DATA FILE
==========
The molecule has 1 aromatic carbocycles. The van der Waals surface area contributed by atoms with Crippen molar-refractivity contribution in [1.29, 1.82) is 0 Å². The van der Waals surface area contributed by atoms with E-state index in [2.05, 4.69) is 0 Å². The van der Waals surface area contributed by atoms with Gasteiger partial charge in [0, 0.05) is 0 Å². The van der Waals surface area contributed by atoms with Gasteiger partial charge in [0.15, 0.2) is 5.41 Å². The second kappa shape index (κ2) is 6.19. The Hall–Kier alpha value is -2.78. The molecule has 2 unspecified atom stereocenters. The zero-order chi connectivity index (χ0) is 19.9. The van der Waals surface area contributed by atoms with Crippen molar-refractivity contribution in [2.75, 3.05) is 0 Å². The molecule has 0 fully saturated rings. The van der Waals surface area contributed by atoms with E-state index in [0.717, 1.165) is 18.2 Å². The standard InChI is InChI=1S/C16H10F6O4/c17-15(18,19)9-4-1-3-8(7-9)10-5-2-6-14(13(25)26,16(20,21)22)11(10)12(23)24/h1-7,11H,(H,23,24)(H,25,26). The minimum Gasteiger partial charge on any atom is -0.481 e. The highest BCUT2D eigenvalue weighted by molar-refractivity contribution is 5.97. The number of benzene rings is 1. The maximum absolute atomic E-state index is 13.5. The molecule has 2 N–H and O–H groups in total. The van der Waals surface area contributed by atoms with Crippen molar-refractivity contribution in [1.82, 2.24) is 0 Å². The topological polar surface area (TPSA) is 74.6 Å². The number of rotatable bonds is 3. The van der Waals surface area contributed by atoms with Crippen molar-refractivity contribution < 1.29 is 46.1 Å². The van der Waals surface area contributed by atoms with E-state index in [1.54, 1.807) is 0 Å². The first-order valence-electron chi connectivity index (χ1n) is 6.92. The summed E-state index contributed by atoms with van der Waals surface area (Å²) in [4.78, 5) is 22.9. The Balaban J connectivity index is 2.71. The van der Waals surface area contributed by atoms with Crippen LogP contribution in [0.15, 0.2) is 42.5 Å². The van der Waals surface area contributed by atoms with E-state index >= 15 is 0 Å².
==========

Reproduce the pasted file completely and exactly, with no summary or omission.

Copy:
The molecule has 1 aromatic carbocycles. The van der Waals surface area contributed by atoms with Crippen molar-refractivity contribution in [1.29, 1.82) is 0 Å². The van der Waals surface area contributed by atoms with E-state index in [2.05, 4.69) is 0 Å². The van der Waals surface area contributed by atoms with Gasteiger partial charge in [0, 0.05) is 0 Å². The van der Waals surface area contributed by atoms with Gasteiger partial charge in [0.15, 0.2) is 5.41 Å². The second kappa shape index (κ2) is 6.19. The Hall–Kier alpha value is -2.78. The molecule has 2 unspecified atom stereocenters. The zero-order chi connectivity index (χ0) is 19.9. The van der Waals surface area contributed by atoms with Crippen molar-refractivity contribution in [2.75, 3.05) is 0 Å². The molecule has 0 fully saturated rings. The van der Waals surface area contributed by atoms with E-state index in [0.717, 1.165) is 18.2 Å². The standard InChI is InChI=1S/C16H10F6O4/c17-15(18,19)9-4-1-3-8(7-9)10-5-2-6-14(13(25)26,16(20,21)22)11(10)12(23)24/h1-7,11H,(H,23,24)(H,25,26). The minimum Gasteiger partial charge on any atom is -0.481 e. The highest BCUT2D eigenvalue weighted by molar-refractivity contribution is 5.97. The number of benzene rings is 1. The maximum absolute atomic E-state index is 13.5. The molecule has 2 N–H and O–H groups in total. The van der Waals surface area contributed by atoms with Crippen molar-refractivity contribution in [1.82, 2.24) is 0 Å². The topological polar surface area (TPSA) is 74.6 Å². The number of rotatable bonds is 3. The van der Waals surface area contributed by atoms with Crippen molar-refractivity contribution < 1.29 is 46.1 Å². The van der Waals surface area contributed by atoms with E-state index in [1.54, 1.807) is 0 Å². The first-order valence-electron chi connectivity index (χ1n) is 6.92. The summed E-state index contributed by atoms with van der Waals surface area (Å²) in [4.78, 5) is 22.9. The Balaban J connectivity index is 2.71. The van der Waals surface area contributed by atoms with Crippen LogP contribution in [0.15, 0.2) is 42.5 Å². The van der Waals surface area contributed by atoms with E-state index >= 15 is 0 Å².